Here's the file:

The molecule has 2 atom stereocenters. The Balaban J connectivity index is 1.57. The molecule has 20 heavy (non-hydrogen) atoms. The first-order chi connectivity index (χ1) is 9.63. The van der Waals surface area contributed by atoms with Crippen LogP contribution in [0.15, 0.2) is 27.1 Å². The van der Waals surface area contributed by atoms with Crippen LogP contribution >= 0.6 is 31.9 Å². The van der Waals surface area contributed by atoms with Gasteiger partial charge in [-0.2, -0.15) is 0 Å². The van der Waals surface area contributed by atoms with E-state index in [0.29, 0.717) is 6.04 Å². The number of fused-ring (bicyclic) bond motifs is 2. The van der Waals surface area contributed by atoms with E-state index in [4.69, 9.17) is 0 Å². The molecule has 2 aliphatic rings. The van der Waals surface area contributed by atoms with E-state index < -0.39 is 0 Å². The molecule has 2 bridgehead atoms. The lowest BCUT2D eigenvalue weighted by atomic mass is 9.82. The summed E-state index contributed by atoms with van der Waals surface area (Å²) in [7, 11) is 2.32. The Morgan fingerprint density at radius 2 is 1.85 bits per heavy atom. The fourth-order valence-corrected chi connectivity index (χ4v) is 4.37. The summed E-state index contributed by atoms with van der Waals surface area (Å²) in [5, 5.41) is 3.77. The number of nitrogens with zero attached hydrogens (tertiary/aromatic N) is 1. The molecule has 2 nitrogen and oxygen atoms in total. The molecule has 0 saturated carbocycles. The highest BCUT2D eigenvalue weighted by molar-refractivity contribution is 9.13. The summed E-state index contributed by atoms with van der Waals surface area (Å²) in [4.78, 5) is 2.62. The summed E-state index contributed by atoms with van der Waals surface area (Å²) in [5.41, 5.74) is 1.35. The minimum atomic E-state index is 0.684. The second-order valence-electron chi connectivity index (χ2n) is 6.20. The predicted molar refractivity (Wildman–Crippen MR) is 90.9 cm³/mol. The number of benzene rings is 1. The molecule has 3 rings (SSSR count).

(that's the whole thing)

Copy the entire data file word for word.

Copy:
The molecule has 2 atom stereocenters. The Balaban J connectivity index is 1.57. The molecule has 20 heavy (non-hydrogen) atoms. The first-order chi connectivity index (χ1) is 9.63. The van der Waals surface area contributed by atoms with Crippen LogP contribution in [0.15, 0.2) is 27.1 Å². The van der Waals surface area contributed by atoms with Crippen LogP contribution >= 0.6 is 31.9 Å². The van der Waals surface area contributed by atoms with Gasteiger partial charge in [-0.2, -0.15) is 0 Å². The van der Waals surface area contributed by atoms with E-state index in [0.29, 0.717) is 6.04 Å². The number of fused-ring (bicyclic) bond motifs is 2. The van der Waals surface area contributed by atoms with E-state index in [4.69, 9.17) is 0 Å². The molecule has 2 aliphatic rings. The van der Waals surface area contributed by atoms with E-state index < -0.39 is 0 Å². The molecule has 2 bridgehead atoms. The lowest BCUT2D eigenvalue weighted by atomic mass is 9.82. The summed E-state index contributed by atoms with van der Waals surface area (Å²) in [7, 11) is 2.32. The Morgan fingerprint density at radius 2 is 1.85 bits per heavy atom. The fourth-order valence-corrected chi connectivity index (χ4v) is 4.37. The summed E-state index contributed by atoms with van der Waals surface area (Å²) in [5, 5.41) is 3.77. The number of nitrogens with zero attached hydrogens (tertiary/aromatic N) is 1. The molecule has 2 nitrogen and oxygen atoms in total. The molecule has 0 saturated carbocycles. The highest BCUT2D eigenvalue weighted by molar-refractivity contribution is 9.13. The summed E-state index contributed by atoms with van der Waals surface area (Å²) in [4.78, 5) is 2.62. The summed E-state index contributed by atoms with van der Waals surface area (Å²) in [5.41, 5.74) is 1.35. The minimum atomic E-state index is 0.684. The second-order valence-electron chi connectivity index (χ2n) is 6.20. The predicted molar refractivity (Wildman–Crippen MR) is 90.9 cm³/mol. The number of benzene rings is 1. The molecule has 3 rings (SSSR count).